After our cave tour
in Mammoth Cave National Park
we headed directly south. That journey south was one of those times when we really floundered on this trip; we had difficulty figuring out what to do next. We had planned to camp another night at the national park, but the forecast showed a certainty of rain, and we avoid camping in the rain (with kids) at all
costs. So we packed up that evening, not really sure where we would sleep, or even which direction we should go. After some tears (on my part) we landed at a McDonald's with free wifi, got a bite to eat and figured it out while it rained cats and dogs outside. Our kids are serious troopers to sweetly put up with all our craziness.
Late at night, at McDonalds, I got the kids into their pajamas and we drove and drove in the dark, pouring rain. After about 4 hours of driving we stopped and dragged ourselves into a hotel. We woke up in Huntsville, AL, home of the U.S. Space and Rocket Center
. My boys (all 3 of them) love
spaceships. So, even though it was a bit out of the way it was a fantastic stop.
Our science museum membership got us into the Space and Rocket Center for free
, so we went two days in a row and loved it the whole time.
Simon loves spaceships. He's one of those boys with a passion for them. He never sat still to look at a book until I grab some spaceship books from the library. His favorite thing to say (after 'no' and 'me') is "Spaceship....moon..." When we woke up that morning I told him he needed to get ready so we could go see some spaceships. I've never seen that boy so motivated; he was ready, waiting patiently by the door for several minutes before we left. I am in love with this little boy and his excitement for spaceships; it makes my heart happy.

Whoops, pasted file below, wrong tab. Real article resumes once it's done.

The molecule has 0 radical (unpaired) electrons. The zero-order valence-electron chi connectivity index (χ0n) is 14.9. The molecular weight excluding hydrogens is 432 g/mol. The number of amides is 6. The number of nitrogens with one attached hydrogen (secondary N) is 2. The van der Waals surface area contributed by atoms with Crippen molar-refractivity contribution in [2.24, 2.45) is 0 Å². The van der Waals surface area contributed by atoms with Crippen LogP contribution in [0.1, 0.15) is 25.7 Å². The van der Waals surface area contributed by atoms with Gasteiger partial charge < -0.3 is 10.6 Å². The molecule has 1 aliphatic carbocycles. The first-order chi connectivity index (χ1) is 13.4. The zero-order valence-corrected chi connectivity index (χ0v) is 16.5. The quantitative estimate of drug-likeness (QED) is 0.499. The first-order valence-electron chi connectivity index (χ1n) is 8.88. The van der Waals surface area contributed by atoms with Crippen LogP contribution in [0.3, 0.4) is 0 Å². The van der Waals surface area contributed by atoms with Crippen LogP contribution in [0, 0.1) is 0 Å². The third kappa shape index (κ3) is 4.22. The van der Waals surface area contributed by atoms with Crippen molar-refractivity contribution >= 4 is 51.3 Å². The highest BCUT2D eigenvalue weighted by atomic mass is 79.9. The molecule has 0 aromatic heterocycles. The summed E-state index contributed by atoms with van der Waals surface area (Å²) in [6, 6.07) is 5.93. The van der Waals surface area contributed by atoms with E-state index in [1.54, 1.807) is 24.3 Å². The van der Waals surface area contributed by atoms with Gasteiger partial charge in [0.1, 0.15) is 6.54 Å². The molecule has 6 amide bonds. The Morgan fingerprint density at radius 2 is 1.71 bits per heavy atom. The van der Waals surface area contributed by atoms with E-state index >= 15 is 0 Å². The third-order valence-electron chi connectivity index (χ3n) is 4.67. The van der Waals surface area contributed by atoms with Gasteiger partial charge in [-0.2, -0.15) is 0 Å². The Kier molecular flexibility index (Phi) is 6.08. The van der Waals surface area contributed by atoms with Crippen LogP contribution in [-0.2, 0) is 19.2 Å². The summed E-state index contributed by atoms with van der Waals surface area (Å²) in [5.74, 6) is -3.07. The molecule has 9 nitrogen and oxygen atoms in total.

|He's looking into huge turbo thrusters (see photo above).|
|taking a tour of space camp...so fun.|
|Climbing mountains on Mars|
With Simon's limited vocabulary of "spaceship...moon..." I failed to fully understand his excitement. Once we saw this spaceship (which I learned is more accurately called an orbiter) Simon kept declaring, "IN!" "MOON!" When I explained that we can't go in it and we, unfortunately, can't fly to the moon he was distraught. Simon dropped to his knees, bowed his head, and sat silent and solemn for several minutes (no exaggeration). I tried to comfort him, but his eyes stayed fixed on the ground, his little body was so heavy. This little boy's big dreams had been crushed. My mama heart ached for him (and still does).
I wish I could say he snapped out of his funk and was a happy little boy the rest of the day...but he wasn't. Yes, he still enjoyed what was going on, but his enthusiasm was gone, his bounce and spunk were repressed. He was quiet and mellow (very unlike him) for the rest of the day. It broke my heart.
Despite this sad ending to this post we did have a great time. We got to see the annual Moon Buggy Race where people from all over the world bring their handmade moon buggies and race them through an obstacle course. And I'm totally excited to send my kids to space camp there when they are a little older. :)